Sometimes I pick up a novel I know absolutely nothing about yet so I can let myself be completely taken by surprise by the story within the pages, and The Comfort of Others was one such a read. I even avoided the blurb and press release so I could dive in without any prior knowledge and expectations, which was a great way to experience Max and Minnie's stories to their fullest.
Max is nearly 12 years old and he lives with his mother. As it's the school holidays she has given Max a Dictaphone in which he records everything that happens to him that summer. It has always just been Max and his mother and they have their own little routines he is content with, but all that changes when he comes to fix the boiler and asks Max's mother out on a date. From that moment on he becomes a part of Max's life, and not in a good way. Max is no longer the centre of his mother's attention and the new boyfriend is being unkind towards him. Max is unable to talk to his mother about is, so instead he shares his thoughts and feelings with his Dictaphone and the old lady across the street.
Minnie lives in the big house in the middle of the estate on which Max lives. When Minnie was Max's age the entire estate belonged to her family, and back then the neat rows of houses were fields and tennis courts. Even though the world around her has changed tremendously in the decades that have passed, inside the house time has stand still. Minnie and her older sister Clara live among the antiques of their youth, stuck in their routines and afraid to leave in fear that the world will uncover their secrets. But as Minnie notices the boy across the street recording his days, she decides to do the same. She picks up a diary from when she was much younger and finally tells the tragic story that led to herself and her sister living in solitude for so many decades.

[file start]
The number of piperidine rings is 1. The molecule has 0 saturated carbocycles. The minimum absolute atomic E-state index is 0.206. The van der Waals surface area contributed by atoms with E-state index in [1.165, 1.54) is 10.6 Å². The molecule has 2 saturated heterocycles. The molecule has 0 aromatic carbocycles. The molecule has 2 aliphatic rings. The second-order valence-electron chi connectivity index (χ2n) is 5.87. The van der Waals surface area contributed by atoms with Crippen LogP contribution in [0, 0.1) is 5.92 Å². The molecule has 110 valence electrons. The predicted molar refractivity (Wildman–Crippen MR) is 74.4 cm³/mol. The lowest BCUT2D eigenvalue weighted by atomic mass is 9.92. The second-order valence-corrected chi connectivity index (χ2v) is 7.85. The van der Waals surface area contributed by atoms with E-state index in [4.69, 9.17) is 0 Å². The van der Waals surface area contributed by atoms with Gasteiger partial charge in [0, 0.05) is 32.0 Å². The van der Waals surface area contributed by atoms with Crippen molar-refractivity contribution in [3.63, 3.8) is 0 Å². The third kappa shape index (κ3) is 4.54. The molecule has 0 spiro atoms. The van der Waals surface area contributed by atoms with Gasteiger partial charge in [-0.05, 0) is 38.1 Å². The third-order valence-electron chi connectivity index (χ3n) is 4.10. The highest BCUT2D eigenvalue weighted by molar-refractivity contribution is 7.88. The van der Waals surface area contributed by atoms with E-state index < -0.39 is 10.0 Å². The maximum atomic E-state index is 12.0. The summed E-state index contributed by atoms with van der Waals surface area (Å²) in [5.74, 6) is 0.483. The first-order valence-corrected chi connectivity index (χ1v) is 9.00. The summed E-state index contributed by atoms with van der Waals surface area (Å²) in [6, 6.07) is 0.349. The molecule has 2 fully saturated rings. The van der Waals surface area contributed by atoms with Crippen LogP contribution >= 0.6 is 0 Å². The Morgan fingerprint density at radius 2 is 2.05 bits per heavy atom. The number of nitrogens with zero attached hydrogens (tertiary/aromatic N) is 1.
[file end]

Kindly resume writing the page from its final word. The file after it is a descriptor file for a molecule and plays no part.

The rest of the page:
The Comfort of Others is anything but a comfortable read. The man entering Max's life as well as Minnie's mother were two characters whose actions made me feel hugely uncomfortable while reading and on more than one occasion I contemplated putting the book down as I didn't want to discover what terrible things the two main character would have to deal with next. Despite the adversities on their paths, however, I found Max and Minnie two very compelling characters and it was their unlikely friendship that kept me hooked on reading this novel until the very end.
Max narrating his days in his Dictaphone and Minnie in her diary created an instant personal connection to these two unlikely protagonists, and when their paths crossed they had each other to confide in which made them both stronger and able to tackle the challenges in their life – proving how valuable it can be to talk about problems and worries. The novel as a whole almost felt as an intimate look into the psyche of these two people and while not everything we discovered, especially the horrifying events from Minnie's childhood, made for cheerful reading it was certainly engrossing.
While I was gripped by Max and Minnie's friendship and the uncovering of secrets past and present, the ending of this book let it down for me somewhat as it came too abruptly and happily-ever-after, which felt improbable after the events preceding it. Perhaps adding the same gentle touch of storytelling to the conclusion as had been applied to the other pages would've been a better choice here. Despite its ending, however, the entwinement of the cross-generation stories and secrets made for a fascinating read.
The Comfort of Others is a quiet novel about discomfort and oppression, and an unlikely friendship defying them both.
Many thanks to the publisher for a copy of the novel in exchange for an honest review.
The Comfort of Others is published by Hodder & Stoughton and you can buy the novel from Foyles or your own preferred retailer.
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